This is my first post, so I guess it’s appropriate that it hearkens back to my very first time playing Magic. It was back in March of 2013; we’d thrown together my deck the night before, since I was only in town for a few days on leave between duty stations. Olivia Voldaren was my commander—yes, I dove right in to the most complicated format, with absolutely no prior experience in the game.

So, there I was, brand-new player, no idea what I was doing beyond what it said on the cards and the instructions to remember “untap, upkeep, draw,” playing a completely untested deck. Turn two, I got down a Falkenrath Exterminator. At a table with probably half a dozen other players, nobody else had any creatures. So I proceeded to go around the table, attacking each player in turn, my creature becoming bigger with each attack. Amidst cries of, “Somebody kill it already,” I looked at my hand, perplexed to realize that I was the only person at the table with a kill-spell in hand. My Exterminator did eventually die, but by that point it had gotten probably half a dozen counters on it, making it, for that game, more valuable than a Tarmogoyf.

About the time my Exterminator finally bit the dust, I was able to play what immediately became my favorite Magic card ever, Havoc Festival. Across from me was a player with a green-white life-gain deck. As long as my enchantment was on the battlefield, he was screwed. “But you’re playing green-white. Don’t you have enchantment removal?” Yes, of course he did. He had an Aura Shards, somewhere in his deck. Which did him absolutely no good when he failed to draw it. This was compounded when I somehow got Havoc Festival in four of the other five games played that night.

There are two lessons to be learned from this: First, I am actually an evil mastermind who enjoys other people’s pain, and second, always run removal. When I later made my own green-white life-gain deck, I packed it with enough enchantment removal that I could be almost guaranteed to have it in hand when Havoc Festival came down.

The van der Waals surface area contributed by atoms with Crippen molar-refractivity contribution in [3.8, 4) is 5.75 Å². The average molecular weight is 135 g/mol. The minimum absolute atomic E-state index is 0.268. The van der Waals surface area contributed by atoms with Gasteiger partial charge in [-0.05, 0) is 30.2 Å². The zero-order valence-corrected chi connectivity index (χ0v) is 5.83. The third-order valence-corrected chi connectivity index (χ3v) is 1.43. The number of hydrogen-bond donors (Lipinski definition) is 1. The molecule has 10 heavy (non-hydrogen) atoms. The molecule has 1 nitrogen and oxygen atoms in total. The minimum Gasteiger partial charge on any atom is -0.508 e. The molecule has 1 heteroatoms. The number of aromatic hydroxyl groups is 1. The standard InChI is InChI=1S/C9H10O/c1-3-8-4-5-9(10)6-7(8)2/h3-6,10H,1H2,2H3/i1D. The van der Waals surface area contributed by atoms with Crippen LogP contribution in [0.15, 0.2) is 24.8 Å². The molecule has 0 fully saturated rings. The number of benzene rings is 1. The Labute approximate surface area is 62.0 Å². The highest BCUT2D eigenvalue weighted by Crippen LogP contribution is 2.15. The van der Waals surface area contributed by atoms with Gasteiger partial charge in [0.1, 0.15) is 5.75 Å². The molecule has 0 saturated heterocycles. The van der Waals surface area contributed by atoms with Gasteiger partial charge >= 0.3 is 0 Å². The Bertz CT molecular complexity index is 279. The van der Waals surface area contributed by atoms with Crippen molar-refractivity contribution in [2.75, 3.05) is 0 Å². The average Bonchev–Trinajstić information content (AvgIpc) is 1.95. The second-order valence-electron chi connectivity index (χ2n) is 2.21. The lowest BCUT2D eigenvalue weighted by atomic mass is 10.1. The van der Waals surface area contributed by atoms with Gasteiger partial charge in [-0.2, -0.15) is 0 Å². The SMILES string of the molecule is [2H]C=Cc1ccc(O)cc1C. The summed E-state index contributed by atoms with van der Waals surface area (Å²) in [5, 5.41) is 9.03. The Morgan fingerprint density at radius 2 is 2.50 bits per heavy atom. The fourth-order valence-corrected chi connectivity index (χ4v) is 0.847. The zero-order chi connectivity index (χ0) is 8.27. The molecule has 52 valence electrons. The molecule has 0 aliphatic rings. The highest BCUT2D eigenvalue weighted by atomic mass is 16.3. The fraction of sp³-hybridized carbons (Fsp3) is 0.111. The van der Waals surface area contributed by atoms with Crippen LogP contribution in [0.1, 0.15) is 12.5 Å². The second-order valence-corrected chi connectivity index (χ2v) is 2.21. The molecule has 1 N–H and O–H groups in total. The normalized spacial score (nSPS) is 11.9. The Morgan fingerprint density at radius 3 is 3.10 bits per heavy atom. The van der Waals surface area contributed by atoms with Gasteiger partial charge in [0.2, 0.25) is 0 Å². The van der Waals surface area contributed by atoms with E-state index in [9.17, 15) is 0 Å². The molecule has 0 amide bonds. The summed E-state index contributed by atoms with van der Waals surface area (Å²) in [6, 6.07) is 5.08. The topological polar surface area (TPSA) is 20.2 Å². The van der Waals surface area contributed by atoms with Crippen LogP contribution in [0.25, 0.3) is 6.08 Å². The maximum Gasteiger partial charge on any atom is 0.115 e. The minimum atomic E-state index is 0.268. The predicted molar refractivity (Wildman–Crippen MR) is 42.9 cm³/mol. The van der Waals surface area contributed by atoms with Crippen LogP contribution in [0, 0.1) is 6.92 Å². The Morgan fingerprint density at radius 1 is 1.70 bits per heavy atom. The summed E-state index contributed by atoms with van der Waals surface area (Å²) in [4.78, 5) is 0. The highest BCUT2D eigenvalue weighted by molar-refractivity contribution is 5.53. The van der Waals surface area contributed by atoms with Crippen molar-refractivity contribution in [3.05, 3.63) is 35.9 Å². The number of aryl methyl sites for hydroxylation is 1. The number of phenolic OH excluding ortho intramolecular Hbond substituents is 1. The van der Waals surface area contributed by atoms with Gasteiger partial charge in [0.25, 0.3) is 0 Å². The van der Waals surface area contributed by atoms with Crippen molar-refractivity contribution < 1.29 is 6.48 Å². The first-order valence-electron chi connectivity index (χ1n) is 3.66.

Several months later, I was home on leave for July 4th, and had some people over, and started a game of Commander. I was trying out my Teysa, Envoy of Ghosts deck, and one of the players had gotten down a lot of scary creatures. Another player turned to me and said, “You’re playing white-black, don’t you have removal?” Well, naturally I was running some kill-spells, like Murder and Tragic Slip, but I was working with a limited supply of cards, since I was still just starting out. But I took that off-hand comment to heart, and when I got a chance, loaded that deck with removal of all types. It’s now the most powerful deck I own (although Olivia will always have a special place in my heart).

Point being, removal is key. So many Commander players fail to realize this. They’d rather put something powerful in their own deck, rather than something to deal with an opponent’s powerful thing. Or they’ll just put in boardwipes, since that’s card advantage, and they feel they’re getting more value. But when you use a Damnation to kill a Master Thief that’s stolen your mana-rock, you’ve just pissed off the entire table, which is a bad idea in such a political format.

In the playgroup I created at my new duty station, my friends at first refused to run removal, citing the fact that I would take care of that for them. That’s all well and good, until you’re staring down a 21/21 Olivia Voldaren, with no fliers because I’ve stolen them all, and I’m the only one at the table with removal in hand.

So. Removal. Have it in your deck, in whatever forms your commander’s color identity allows. Have enough of it that you have a shot of having it in hand when you need it. And have some targeted removal for that time when you just need to kill the Master Thief to get your mana-rock back and don’t want to piss off the merfolk player.

One thought on “Removal”

  1. I’m actually a certified Level 1 judge now, so if you have any questions about weird interactions between cards that have come up in a game of Commander, please feel free to comment, and I’ll be glad to explain what will happen and why.

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